Small, usually single-trunked columnar tree 5–8m tall. Branches numerous, interlacing, filamulate-divaricating. Branchlets grey to reddish-brown hairy, glabrate. Leaves alternate at seedling stage and on young branchlets, later confined to the tips of brachyblasts, numerous, tomentulose to glabrous, submembranous when young, coriaceous when adult, margins entire or crenate, flat or revolute, sparsely ciliolate; seedling lamina: 5.0–10.0 × 2.5–8.0mm, oblong, narrowly oblong, oblanceolate to elliptic, linear or spathulate, usually with apices deeply lobed, toothed and parted, sometimes entire, dark brown-green, dark green, ± mottled yellow-green; subadult lamina: 3.5–6.0 × 4.0–6.0mm, oblong, narrowly oblong to elliptic, obcordate-trilobate, dark green to yellow-green, sometimes mottled; adult lamina: 2.8–4.0 × 3.0–4.0mm, orbicular, obovate (with those near branchlet tips often rhomboid or entire); apex obcordate, to obtuse, base attenuate. Inflorescences on axillary or terminal, brachyblasts, 5–8mm long, 1–5-flowered umbellate, fascicles; pedicels c. 2mm, accrescent in fruit, pubescent, subtended by 1–5 leaves and numerous 1–2mm, caducous, sparsely ciliolate, pubescent bracts. Flowers night-fragrant, gynodioecious. Sepals 1.5–3.0 × 0.5–1.0mm, lanceolate-subulate, ovate-subulate, acute, ciliate; petals 4.0–6.5 × 0.7–1.5mm, linear-oblong, lanceolate, obtuse to subacute; connate as a short cylindrical tube with strongly reflexed tips, pink maroon or pale yellow, and then often with red-tinged margins, or striped red. Male flowers: stamens 4, filaments 2.5–4.5mm long, pink or yellow, anthers 0.5–1.0mm long, yellow or pinkish yellow; gynoecium rudimentary or functional. Female flowers: stamens 4 rudimentary (often reduced to staminodes); ovary 1.5–3.3 × 0.5–1.5mm, globose, finely pubescent to hairy; style 1.0–1.2mm long; stigma capitate, obscurely 2-lobed or truncate. Capsules 2-valved, 6.5–10.0 × 5.0–7.0mm, ovoid, subovoid to ellipsoid, apiculate, green to black, coriaceous, weakly rugose, sparsely hairy, glabrate; mucilage yellow. Seeds 2–6, irregular, globose, lustrous dark black.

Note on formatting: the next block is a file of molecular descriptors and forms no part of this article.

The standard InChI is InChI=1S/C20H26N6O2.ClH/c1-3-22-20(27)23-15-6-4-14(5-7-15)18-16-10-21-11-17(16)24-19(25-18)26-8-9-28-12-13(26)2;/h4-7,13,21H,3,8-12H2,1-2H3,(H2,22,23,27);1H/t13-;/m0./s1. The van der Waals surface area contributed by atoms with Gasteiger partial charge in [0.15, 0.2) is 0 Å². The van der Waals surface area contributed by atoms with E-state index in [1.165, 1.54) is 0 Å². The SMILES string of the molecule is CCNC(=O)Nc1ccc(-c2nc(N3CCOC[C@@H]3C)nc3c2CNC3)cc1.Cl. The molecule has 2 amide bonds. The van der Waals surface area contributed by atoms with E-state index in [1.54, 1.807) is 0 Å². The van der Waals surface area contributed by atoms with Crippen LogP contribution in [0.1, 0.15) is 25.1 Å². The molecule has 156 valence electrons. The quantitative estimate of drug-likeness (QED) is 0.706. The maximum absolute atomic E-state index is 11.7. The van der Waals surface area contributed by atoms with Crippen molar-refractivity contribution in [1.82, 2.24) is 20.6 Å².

Within the New Zealand species of Pittosporum this species is easily recognised. However, it has superficial similarity to a range of other small-leaved divaricating shrubs. P. obcordatum is most often confused with Myrsine divaricata A.Cunn. which can be best distinguished by the small, round, purple, fleshy fruits containing a single seed, and by the dark black blotch at the leaf base petiole junction.
Late September to early December
December to May but long persistent, such that fruit on well established plants may be found at anytime of the year.
Easily grown from fresh seed, Semi-hardwood cuttings though slow to strike and easily rooted. This species will tolerate a wide range of conditions but it does best in a moist, fertile soil in semi-shaded. It has an attractive columnar growth form, and the small flowers are produced in profusion and are pleasantly scented, particularly at night.
Primarily threatened by loss of habitat. Initially this was caused by the widespread clearance of the easterly, lowland alluvial forest habitats this species favours. However, decline has continued, even within many protected forest remnants due to subtle changes in forest microclimate and hydrology, bought about by habitat fragmentation, and also many populations are threatened by the spread of aggressive weeds, which suppress (or prevent) regeneration, and can smother adult trees. Some locations consist of single trees, which are then in effect reproductively extinct. However, like many Pittosporum, plants may be either female, male or sexually inconstant, so some isolated individuals can set seed.
pittosporum: Pitch seed
obcordatum: Reversed heart shape
Fact sheet prepared for NZPCN by P.J. de Lange 30 August 2006. Description adapted from Cooper (1956).
References and further reading
Cooper, R.C. 1956: The Australian and New Zealand species of Pittosporum. Annals of the Missouri Botanical Garden 43: 87-188
NZPCN Fact Sheet citation
Please cite as: de Lange, P.J. (Year at time of access): Pittosporum obcordatum Fact Sheet (content continuously updated). New Zealand Plant Conservation Network. https://www.nzpcn.org.nz/flora/species/pittosporum-obcordatum/ (Date website was queried)